An Art Trading Card by the author

An Art Treading Card by Mike Lickteig:  art marker on plate Bristol board
An Art Treading Card by Mike Lickteig: art marker on plate Bristol board

Looking at an ATC

 

I completed this ATC last year, and offer it as an example of one approach to Art Trading Cards.  I had a small scrap of plate Bristol board and chose to use it for my ATC.  Plate Bristol isn’t an ideal surface for paint or pastels, and I subsequently elected to use art markers to establish both line and color.  After making a few quick sketches of landscapes, I decided to draw a mountain range at sunset. 

My composition was simple—mountains, the sun and a few clouds.  The clouds lead the eye toward the setting sun, and the lines delineating the mountain range also point upward, allowing the eye to move in a circular motion.  Thick lines on a small card inherently eliminated many details appropriate for a larger piece, and I considered it a challenge to suggest depth and scope with so few lines.  I selected a palette of warm colors to indicate heat and intensity, but threw in some blues for my clouds in contrast.  I wanted a blood red sky, and opted to make the sun an even darker shade of red.  This decision was supported by the bold black outlines I intended to use from the beginning.  Without the outlines, the sun would appear washed out in contrast to the brighter sky.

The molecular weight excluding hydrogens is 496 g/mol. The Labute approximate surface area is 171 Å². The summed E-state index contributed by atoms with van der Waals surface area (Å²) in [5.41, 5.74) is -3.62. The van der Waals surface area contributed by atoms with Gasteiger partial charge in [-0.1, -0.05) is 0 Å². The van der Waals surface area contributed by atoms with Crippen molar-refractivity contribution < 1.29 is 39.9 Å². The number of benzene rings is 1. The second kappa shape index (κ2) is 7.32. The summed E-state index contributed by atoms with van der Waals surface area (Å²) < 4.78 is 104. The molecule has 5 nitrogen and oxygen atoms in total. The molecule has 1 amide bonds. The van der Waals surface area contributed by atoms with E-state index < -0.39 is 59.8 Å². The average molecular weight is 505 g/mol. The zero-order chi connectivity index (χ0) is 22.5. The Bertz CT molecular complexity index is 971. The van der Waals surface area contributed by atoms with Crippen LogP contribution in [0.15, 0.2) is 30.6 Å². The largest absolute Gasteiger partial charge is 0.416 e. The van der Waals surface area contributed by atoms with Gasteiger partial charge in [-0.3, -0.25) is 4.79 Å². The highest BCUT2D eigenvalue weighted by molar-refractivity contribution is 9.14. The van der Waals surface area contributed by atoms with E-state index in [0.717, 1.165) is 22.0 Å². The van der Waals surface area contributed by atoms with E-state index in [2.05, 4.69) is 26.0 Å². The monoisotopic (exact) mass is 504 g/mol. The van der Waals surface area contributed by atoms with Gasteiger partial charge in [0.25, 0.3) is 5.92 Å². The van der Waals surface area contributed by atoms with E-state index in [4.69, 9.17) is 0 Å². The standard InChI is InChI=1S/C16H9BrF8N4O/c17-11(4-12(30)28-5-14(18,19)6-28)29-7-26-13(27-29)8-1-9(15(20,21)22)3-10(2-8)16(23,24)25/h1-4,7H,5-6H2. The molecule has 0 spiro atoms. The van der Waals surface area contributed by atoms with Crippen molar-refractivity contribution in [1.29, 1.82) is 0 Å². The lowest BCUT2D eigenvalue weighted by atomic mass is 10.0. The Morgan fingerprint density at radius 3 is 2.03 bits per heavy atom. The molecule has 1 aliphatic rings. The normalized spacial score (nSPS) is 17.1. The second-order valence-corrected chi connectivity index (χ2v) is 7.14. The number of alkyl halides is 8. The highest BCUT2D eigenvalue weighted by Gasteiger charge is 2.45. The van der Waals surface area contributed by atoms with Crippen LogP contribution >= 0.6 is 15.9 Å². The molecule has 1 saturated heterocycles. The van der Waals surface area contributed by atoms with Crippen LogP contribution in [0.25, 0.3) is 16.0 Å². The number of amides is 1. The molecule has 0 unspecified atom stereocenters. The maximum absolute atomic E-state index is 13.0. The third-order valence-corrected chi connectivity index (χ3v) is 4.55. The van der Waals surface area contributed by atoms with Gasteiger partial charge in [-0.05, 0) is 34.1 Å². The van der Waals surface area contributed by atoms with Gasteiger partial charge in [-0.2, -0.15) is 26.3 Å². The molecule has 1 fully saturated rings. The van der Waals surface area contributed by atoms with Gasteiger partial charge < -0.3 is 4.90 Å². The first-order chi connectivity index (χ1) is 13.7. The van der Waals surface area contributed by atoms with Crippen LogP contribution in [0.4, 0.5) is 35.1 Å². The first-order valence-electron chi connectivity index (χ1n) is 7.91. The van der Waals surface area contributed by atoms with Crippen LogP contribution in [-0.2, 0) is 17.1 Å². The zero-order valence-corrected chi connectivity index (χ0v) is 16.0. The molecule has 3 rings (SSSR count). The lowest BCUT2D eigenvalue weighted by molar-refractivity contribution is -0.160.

The black, brown and green mountain range is an example of artistic license.  If the sun is setting on the far side of the mountains, its near side (our point of view) would be cast in shadows and the greens would be darker.  I didn’t consider this a fatal flaw and allowed myself to take some liberties with light and shadow since the colors were overly bright to begin with.

A hard black line suggests the soft periphery of the clouds, and the curled patterns in their edges are the most intricate in the drawing.  The task of indicating soft edges with a hard line is challenging, but the 2 ½ x 3 ½ inch surface allows our eyes to accept the lack of detail.  Colorless blenders smoothed out the colors and further point our eyes toward the setting sun.

And that, my friends, is one of my Art Trading Cards.  It took perhaps an hour or less to complete and if I can do it, you can, too!  Happy trading, and anyone wishing to trade a card or two should let me know!

working